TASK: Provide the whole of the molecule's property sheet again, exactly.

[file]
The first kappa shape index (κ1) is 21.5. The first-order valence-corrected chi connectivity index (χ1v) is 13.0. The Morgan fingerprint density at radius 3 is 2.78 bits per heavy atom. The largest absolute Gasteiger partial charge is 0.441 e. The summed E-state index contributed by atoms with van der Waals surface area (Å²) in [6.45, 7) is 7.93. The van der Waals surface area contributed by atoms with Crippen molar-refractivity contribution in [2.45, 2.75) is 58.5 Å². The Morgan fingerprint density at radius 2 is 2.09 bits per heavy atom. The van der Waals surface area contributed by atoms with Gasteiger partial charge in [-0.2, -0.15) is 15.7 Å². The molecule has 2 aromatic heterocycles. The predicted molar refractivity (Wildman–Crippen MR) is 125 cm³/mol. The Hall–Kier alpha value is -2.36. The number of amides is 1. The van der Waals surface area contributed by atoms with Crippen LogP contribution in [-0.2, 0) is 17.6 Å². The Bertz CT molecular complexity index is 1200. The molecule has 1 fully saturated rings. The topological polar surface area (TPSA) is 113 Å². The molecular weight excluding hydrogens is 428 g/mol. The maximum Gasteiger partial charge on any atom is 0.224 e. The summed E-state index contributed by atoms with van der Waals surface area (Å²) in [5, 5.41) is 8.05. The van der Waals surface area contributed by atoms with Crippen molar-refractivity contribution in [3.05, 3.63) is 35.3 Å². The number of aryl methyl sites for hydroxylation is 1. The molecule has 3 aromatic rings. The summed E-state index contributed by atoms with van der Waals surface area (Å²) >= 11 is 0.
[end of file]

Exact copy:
The first kappa shape index (κ1) is 21.5. The first-order valence-corrected chi connectivity index (χ1v) is 13.0. The Morgan fingerprint density at radius 3 is 2.78 bits per heavy atom. The largest absolute Gasteiger partial charge is 0.441 e. The summed E-state index contributed by atoms with van der Waals surface area (Å²) in [6.45, 7) is 7.93. The van der Waals surface area contributed by atoms with Crippen molar-refractivity contribution in [2.45, 2.75) is 58.5 Å². The Morgan fingerprint density at radius 2 is 2.09 bits per heavy atom. The van der Waals surface area contributed by atoms with Gasteiger partial charge in [-0.2, -0.15) is 15.7 Å². The molecule has 2 aromatic heterocycles. The predicted molar refractivity (Wildman–Crippen MR) is 125 cm³/mol. The Hall–Kier alpha value is -2.36. The number of amides is 1. The van der Waals surface area contributed by atoms with Crippen LogP contribution in [-0.2, 0) is 17.6 Å². The Bertz CT molecular complexity index is 1200. The molecule has 1 fully saturated rings. The topological polar surface area (TPSA) is 113 Å². The molecular weight excluding hydrogens is 428 g/mol. The maximum Gasteiger partial charge on any atom is 0.224 e. The summed E-state index contributed by atoms with van der Waals surface area (Å²) in [5, 5.41) is 8.05. The van der Waals surface area contributed by atoms with Crippen molar-refractivity contribution in [3.05, 3.63) is 35.3 Å². The number of aryl methyl sites for hydroxylation is 1. The molecule has 3 aromatic rings. The summed E-state index contributed by atoms with van der Waals surface area (Å²) >= 11 is 0.